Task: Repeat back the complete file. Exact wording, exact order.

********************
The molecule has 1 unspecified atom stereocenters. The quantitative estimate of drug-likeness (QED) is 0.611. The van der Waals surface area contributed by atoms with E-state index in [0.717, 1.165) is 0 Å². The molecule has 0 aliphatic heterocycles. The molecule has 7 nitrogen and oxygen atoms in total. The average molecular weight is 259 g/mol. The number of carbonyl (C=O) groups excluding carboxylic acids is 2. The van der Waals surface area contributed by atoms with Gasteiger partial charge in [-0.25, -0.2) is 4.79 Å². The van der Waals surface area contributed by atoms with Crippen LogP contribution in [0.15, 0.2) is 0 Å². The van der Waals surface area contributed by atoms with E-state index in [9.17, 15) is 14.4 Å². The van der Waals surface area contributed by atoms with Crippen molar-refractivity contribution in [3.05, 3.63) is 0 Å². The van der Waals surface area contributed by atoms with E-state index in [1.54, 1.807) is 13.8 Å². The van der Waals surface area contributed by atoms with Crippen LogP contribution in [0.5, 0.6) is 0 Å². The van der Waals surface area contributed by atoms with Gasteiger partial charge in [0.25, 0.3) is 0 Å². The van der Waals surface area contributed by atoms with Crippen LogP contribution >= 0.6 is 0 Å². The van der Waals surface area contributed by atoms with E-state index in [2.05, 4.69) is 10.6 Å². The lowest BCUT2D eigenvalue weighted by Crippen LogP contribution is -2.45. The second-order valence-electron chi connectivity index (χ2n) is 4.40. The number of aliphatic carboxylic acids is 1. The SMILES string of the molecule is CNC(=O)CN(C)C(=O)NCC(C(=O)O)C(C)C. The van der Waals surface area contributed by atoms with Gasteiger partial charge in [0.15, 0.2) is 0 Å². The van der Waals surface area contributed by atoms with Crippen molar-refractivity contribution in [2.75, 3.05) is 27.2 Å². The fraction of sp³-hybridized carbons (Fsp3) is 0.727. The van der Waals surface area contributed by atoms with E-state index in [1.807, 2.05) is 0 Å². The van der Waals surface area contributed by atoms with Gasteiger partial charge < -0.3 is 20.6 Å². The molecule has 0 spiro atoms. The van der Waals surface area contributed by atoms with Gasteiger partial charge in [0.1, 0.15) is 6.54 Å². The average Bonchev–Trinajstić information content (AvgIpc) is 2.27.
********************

The molecule has 1 unspecified atom stereocenters. The quantitative estimate of drug-likeness (QED) is 0.611. The van der Waals surface area contributed by atoms with E-state index in [0.717, 1.165) is 0 Å². The molecule has 0 aliphatic heterocycles. The molecule has 7 nitrogen and oxygen atoms in total. The average molecular weight is 259 g/mol. The number of carbonyl (C=O) groups excluding carboxylic acids is 2. The van der Waals surface area contributed by atoms with Gasteiger partial charge in [-0.25, -0.2) is 4.79 Å². The van der Waals surface area contributed by atoms with Crippen LogP contribution in [0.15, 0.2) is 0 Å². The van der Waals surface area contributed by atoms with E-state index in [9.17, 15) is 14.4 Å². The van der Waals surface area contributed by atoms with Crippen molar-refractivity contribution in [3.05, 3.63) is 0 Å². The van der Waals surface area contributed by atoms with E-state index in [1.54, 1.807) is 13.8 Å². The van der Waals surface area contributed by atoms with Crippen LogP contribution in [0.5, 0.6) is 0 Å². The van der Waals surface area contributed by atoms with Gasteiger partial charge in [0.25, 0.3) is 0 Å². The van der Waals surface area contributed by atoms with Crippen LogP contribution >= 0.6 is 0 Å². The van der Waals surface area contributed by atoms with E-state index in [2.05, 4.69) is 10.6 Å². The lowest BCUT2D eigenvalue weighted by Crippen LogP contribution is -2.45. The second-order valence-electron chi connectivity index (χ2n) is 4.40. The number of aliphatic carboxylic acids is 1. The SMILES string of the molecule is CNC(=O)CN(C)C(=O)NCC(C(=O)O)C(C)C. The van der Waals surface area contributed by atoms with Gasteiger partial charge in [0.15, 0.2) is 0 Å². The van der Waals surface area contributed by atoms with Crippen molar-refractivity contribution in [2.75, 3.05) is 27.2 Å². The fraction of sp³-hybridized carbons (Fsp3) is 0.727. The van der Waals surface area contributed by atoms with E-state index in [1.807, 2.05) is 0 Å². The van der Waals surface area contributed by atoms with Gasteiger partial charge < -0.3 is 20.6 Å². The molecule has 0 spiro atoms. The van der Waals surface area contributed by atoms with Gasteiger partial charge in [0.1, 0.15) is 6.54 Å². The average Bonchev–Trinajstić information content (AvgIpc) is 2.27.